Facebook and Other Websites Running Experiments on Human Beings


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TIME

It was the Facebook study heard ’round the world. In June, the social network revealed that it had briefly tweaked its algorithm for a lucky (or unlucky) 698,003 users to make them feel happier (or sadder) based on what they see on their Newsfeed. The reaction to human experimentation—creepy emotional manipulation! mind control!—came out so strong, that Senator Mark Warner (D-Va.) asked the FTC to investigate.

Christian Rudder, the co-founder of dating site OKCupid, was shocked by the internet’s shock. “It’s just a fact of life online,” he says. “There’s no website that doesn’t run experiments online.”

And so, Rudder posted OKTrends’ first blog post in three years Monday to announce to the world, “We experiment on human beings!”

Rudder relaunched the site with the revelation that “OkCupid doesn’t really know what it’s doing,” which is why it uses human guinea pigs. And to be honest, “If you use the…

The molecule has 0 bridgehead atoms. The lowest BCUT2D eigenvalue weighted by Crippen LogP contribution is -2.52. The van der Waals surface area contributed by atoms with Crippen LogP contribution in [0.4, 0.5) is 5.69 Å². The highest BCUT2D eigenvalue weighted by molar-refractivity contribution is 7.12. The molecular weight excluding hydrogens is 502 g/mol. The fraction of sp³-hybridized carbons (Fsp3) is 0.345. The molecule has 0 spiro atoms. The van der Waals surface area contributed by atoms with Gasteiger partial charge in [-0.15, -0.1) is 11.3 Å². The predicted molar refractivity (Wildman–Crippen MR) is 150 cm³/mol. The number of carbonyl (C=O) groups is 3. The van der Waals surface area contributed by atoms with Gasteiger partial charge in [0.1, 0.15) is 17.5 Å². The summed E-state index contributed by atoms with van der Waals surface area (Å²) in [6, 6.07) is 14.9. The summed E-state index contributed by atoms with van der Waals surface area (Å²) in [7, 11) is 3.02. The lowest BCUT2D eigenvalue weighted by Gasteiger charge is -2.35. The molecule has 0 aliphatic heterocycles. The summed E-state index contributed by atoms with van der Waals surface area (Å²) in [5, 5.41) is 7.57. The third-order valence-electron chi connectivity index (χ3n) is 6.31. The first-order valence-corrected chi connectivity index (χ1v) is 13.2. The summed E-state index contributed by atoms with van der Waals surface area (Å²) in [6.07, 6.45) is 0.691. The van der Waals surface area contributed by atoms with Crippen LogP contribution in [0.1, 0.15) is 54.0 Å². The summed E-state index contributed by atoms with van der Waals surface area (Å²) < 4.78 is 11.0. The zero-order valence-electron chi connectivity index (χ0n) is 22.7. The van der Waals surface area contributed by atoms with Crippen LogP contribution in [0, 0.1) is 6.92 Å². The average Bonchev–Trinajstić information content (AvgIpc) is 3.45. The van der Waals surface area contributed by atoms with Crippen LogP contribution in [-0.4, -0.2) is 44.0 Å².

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Researchers Get Access to Behavioral Data from Google, Facebook, Reddit, etc.


Gigaom

Whatever outsiders may think of online communities like Reddit, Imgur or Twitch — the video-game streaming site Google is said to be acquiring for $1 billion — there’s no question they provide a fascinating window into the ways people behave online, like a massive human Petri dish. Now, the three sites have formed a partnership to provide internal data to researchers who want to understand those communities better. The consortium is known as the Digital Ecologies Research Partnership, and will offer its data to universities and other institutions free of charge.

It’s a serious effort, but it wouldn’t be faithful to the Reddit ethos if it didn’t involve some sort of nerdy in-joke — hence the fact that the group’s name is abbreviated as DERP, a term commonly used on Reddit and other online communities to refer to a mistake or screw-up. In addition to Reddit, Imgur and Twitch…

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